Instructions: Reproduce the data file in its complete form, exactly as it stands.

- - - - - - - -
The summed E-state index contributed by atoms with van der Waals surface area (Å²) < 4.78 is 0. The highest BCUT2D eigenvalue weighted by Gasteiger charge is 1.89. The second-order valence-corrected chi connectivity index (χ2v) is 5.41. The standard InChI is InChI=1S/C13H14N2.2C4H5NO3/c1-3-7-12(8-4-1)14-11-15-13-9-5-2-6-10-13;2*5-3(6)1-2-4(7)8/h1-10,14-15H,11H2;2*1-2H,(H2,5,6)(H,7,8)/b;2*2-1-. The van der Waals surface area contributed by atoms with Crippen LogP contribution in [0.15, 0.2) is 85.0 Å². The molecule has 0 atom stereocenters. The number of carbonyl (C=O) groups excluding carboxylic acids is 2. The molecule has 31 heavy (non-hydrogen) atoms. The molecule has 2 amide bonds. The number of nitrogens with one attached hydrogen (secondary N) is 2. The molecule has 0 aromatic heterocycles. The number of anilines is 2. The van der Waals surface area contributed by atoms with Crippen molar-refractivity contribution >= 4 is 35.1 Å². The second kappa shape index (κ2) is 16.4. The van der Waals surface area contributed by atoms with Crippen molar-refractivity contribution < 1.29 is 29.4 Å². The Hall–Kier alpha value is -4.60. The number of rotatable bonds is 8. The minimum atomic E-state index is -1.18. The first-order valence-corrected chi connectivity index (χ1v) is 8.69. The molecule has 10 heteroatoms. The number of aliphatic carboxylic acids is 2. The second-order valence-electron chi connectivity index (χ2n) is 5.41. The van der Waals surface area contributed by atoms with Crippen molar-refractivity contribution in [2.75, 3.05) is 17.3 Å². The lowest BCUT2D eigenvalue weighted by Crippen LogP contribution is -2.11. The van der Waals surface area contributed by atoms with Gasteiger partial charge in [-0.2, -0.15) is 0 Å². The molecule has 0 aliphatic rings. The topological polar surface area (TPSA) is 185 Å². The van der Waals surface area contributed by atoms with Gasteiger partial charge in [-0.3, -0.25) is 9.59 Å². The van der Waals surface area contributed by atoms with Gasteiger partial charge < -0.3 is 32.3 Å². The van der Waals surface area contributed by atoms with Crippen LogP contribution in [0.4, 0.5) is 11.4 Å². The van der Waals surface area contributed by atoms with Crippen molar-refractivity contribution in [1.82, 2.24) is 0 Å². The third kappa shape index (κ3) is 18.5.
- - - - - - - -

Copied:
The summed E-state index contributed by atoms with van der Waals surface area (Å²) < 4.78 is 0. The highest BCUT2D eigenvalue weighted by Gasteiger charge is 1.89. The second-order valence-corrected chi connectivity index (χ2v) is 5.41. The standard InChI is InChI=1S/C13H14N2.2C4H5NO3/c1-3-7-12(8-4-1)14-11-15-13-9-5-2-6-10-13;2*5-3(6)1-2-4(7)8/h1-10,14-15H,11H2;2*1-2H,(H2,5,6)(H,7,8)/b;2*2-1-. The van der Waals surface area contributed by atoms with Crippen LogP contribution in [0.15, 0.2) is 85.0 Å². The molecule has 0 atom stereocenters. The number of carbonyl (C=O) groups excluding carboxylic acids is 2. The molecule has 31 heavy (non-hydrogen) atoms. The molecule has 2 amide bonds. The number of nitrogens with one attached hydrogen (secondary N) is 2. The molecule has 0 aromatic heterocycles. The number of anilines is 2. The van der Waals surface area contributed by atoms with Crippen molar-refractivity contribution >= 4 is 35.1 Å². The second kappa shape index (κ2) is 16.4. The van der Waals surface area contributed by atoms with Crippen molar-refractivity contribution < 1.29 is 29.4 Å². The Hall–Kier alpha value is -4.60. The number of rotatable bonds is 8. The minimum atomic E-state index is -1.18. The first-order valence-corrected chi connectivity index (χ1v) is 8.69. The molecule has 10 heteroatoms. The number of aliphatic carboxylic acids is 2. The second-order valence-electron chi connectivity index (χ2n) is 5.41. The van der Waals surface area contributed by atoms with Crippen molar-refractivity contribution in [2.75, 3.05) is 17.3 Å². The lowest BCUT2D eigenvalue weighted by Crippen LogP contribution is -2.11. The van der Waals surface area contributed by atoms with Gasteiger partial charge in [-0.2, -0.15) is 0 Å². The molecule has 0 aliphatic rings. The topological polar surface area (TPSA) is 185 Å². The van der Waals surface area contributed by atoms with Gasteiger partial charge in [-0.3, -0.25) is 9.59 Å². The van der Waals surface area contributed by atoms with Gasteiger partial charge < -0.3 is 32.3 Å². The van der Waals surface area contributed by atoms with Crippen LogP contribution in [0.4, 0.5) is 11.4 Å². The van der Waals surface area contributed by atoms with Crippen molar-refractivity contribution in [1.82, 2.24) is 0 Å². The third kappa shape index (κ3) is 18.5.